[00:01:23] Sarah: Exactly! Learned creativity is really as simple as making something on your own to meet a need when there isn’t a product option out on the market. This reminds me of a family I met when I was once doing a home evaluation. The gentlemen only had one walker at his house and he needed it upstairs and downstairs. So what did he do? He created a little pulley system in which he was able to hook his walker on some ropes at the bottom of the steps, walk up the steps using the handrails, and pull his walker from the first floor once he reached the second.
[00:01:58] I love stories like this. And honestly, this type of creativity is in the wheelhouse of occupational therapists. We’re constantly trying to think outside the box to help get people, to use their spaces with more independence, even if it means trying to create something different or spur on some ideas for new product creations in the mass market, like the magnetic zipper we talked about in episode #44, Invisible Design. And of course, people who live with a disability and their caregivers are great at this learned creativity too. They are constantly faced with a world that is not welcoming to their needs and trying to work around things to make things a better fit.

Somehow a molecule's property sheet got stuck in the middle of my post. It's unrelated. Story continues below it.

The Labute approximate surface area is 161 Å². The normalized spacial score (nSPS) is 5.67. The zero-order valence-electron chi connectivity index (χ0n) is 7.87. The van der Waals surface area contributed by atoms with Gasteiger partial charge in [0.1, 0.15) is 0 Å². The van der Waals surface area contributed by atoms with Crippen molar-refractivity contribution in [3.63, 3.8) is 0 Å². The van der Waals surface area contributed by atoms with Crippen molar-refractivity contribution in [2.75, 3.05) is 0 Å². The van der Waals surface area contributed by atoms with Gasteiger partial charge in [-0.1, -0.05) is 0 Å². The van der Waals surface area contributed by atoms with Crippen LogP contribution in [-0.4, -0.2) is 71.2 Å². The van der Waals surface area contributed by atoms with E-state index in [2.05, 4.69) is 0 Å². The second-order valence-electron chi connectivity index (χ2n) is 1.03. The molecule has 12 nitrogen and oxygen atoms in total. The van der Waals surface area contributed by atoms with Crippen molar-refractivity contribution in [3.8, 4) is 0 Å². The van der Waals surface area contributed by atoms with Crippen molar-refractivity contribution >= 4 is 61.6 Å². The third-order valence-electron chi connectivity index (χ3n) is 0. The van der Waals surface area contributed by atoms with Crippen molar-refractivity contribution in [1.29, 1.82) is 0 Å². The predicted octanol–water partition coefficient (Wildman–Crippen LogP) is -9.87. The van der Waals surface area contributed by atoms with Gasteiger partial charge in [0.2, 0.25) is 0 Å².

[00:02:38] So, of course, our knowledgeable design advisors helped share their experiences for this episode. They get candid regarding some of the creative options that they have made, or they had someone design for them, to make their tasks easier within their homes. Their learned creativity really helped us understand how a poor fit home impacts their daily activities.